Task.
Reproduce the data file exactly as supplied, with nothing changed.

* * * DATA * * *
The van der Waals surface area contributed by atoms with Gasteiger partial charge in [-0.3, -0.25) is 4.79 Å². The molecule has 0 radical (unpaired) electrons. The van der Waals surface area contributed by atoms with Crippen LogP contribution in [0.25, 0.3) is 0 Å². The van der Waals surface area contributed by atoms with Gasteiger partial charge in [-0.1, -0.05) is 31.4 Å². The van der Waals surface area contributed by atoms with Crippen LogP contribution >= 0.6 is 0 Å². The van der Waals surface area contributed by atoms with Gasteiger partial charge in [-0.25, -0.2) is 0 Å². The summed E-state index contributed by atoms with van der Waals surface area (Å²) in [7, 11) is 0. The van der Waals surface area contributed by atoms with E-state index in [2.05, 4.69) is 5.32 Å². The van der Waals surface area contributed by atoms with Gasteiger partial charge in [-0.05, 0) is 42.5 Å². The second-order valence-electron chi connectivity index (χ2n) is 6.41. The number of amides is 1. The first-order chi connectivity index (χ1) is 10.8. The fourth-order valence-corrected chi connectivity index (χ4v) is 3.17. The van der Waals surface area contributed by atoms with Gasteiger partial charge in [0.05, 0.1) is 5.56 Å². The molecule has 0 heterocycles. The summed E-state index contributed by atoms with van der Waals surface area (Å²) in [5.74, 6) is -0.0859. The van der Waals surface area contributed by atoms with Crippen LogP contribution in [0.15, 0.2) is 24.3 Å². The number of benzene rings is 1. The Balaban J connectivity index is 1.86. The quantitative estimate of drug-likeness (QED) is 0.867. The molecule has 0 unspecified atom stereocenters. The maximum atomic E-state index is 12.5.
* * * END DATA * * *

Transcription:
The van der Waals surface area contributed by atoms with Gasteiger partial charge in [-0.3, -0.25) is 4.79 Å². The molecule has 0 radical (unpaired) electrons. The van der Waals surface area contributed by atoms with Crippen LogP contribution in [0.25, 0.3) is 0 Å². The van der Waals surface area contributed by atoms with Gasteiger partial charge in [-0.1, -0.05) is 31.4 Å². The van der Waals surface area contributed by atoms with Crippen LogP contribution >= 0.6 is 0 Å². The van der Waals surface area contributed by atoms with Gasteiger partial charge in [-0.25, -0.2) is 0 Å². The summed E-state index contributed by atoms with van der Waals surface area (Å²) in [7, 11) is 0. The van der Waals surface area contributed by atoms with E-state index in [2.05, 4.69) is 5.32 Å². The van der Waals surface area contributed by atoms with Gasteiger partial charge in [-0.05, 0) is 42.5 Å². The second-order valence-electron chi connectivity index (χ2n) is 6.41. The number of amides is 1. The first-order chi connectivity index (χ1) is 10.8. The fourth-order valence-corrected chi connectivity index (χ4v) is 3.17. The van der Waals surface area contributed by atoms with Gasteiger partial charge in [0.05, 0.1) is 5.56 Å². The molecule has 0 heterocycles. The summed E-state index contributed by atoms with van der Waals surface area (Å²) in [5.74, 6) is -0.0859. The van der Waals surface area contributed by atoms with Crippen LogP contribution in [0.15, 0.2) is 24.3 Å². The number of benzene rings is 1. The Balaban J connectivity index is 1.86. The quantitative estimate of drug-likeness (QED) is 0.867. The molecule has 0 unspecified atom stereocenters. The maximum atomic E-state index is 12.5.